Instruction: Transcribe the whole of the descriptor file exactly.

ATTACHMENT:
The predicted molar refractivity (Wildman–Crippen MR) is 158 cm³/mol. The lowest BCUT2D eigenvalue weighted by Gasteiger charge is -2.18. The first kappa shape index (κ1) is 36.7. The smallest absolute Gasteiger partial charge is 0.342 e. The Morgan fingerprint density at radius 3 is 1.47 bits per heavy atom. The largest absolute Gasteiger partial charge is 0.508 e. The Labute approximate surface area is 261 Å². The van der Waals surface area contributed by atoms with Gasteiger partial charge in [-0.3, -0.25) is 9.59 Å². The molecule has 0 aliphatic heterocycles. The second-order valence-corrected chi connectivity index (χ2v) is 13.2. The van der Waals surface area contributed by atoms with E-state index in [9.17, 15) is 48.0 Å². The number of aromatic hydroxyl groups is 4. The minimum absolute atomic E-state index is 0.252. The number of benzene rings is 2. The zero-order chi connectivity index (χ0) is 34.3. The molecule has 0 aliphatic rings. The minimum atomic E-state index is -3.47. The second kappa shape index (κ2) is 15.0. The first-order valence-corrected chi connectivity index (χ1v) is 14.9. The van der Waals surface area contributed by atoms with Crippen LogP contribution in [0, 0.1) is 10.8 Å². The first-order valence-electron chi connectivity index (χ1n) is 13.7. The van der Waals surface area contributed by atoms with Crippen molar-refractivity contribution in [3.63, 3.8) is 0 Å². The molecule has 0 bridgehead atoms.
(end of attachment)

The predicted molar refractivity (Wildman–Crippen MR) is 158 cm³/mol. The lowest BCUT2D eigenvalue weighted by Gasteiger charge is -2.18. The first kappa shape index (κ1) is 36.7. The smallest absolute Gasteiger partial charge is 0.342 e. The Morgan fingerprint density at radius 3 is 1.47 bits per heavy atom. The largest absolute Gasteiger partial charge is 0.508 e. The Labute approximate surface area is 261 Å². The van der Waals surface area contributed by atoms with Gasteiger partial charge in [-0.3, -0.25) is 9.59 Å². The molecule has 0 aliphatic heterocycles. The second-order valence-corrected chi connectivity index (χ2v) is 13.2. The van der Waals surface area contributed by atoms with E-state index in [9.17, 15) is 48.0 Å². The number of aromatic hydroxyl groups is 4. The minimum absolute atomic E-state index is 0.252. The number of benzene rings is 2. The zero-order chi connectivity index (χ0) is 34.3. The molecule has 0 aliphatic rings. The minimum atomic E-state index is -3.47. The second kappa shape index (κ2) is 15.0. The first-order valence-corrected chi connectivity index (χ1v) is 14.9. The van der Waals surface area contributed by atoms with Crippen LogP contribution in [0, 0.1) is 10.8 Å². The first-order valence-electron chi connectivity index (χ1n) is 13.7. The van der Waals surface area contributed by atoms with Crippen molar-refractivity contribution in [3.63, 3.8) is 0 Å². The molecule has 0 bridgehead atoms.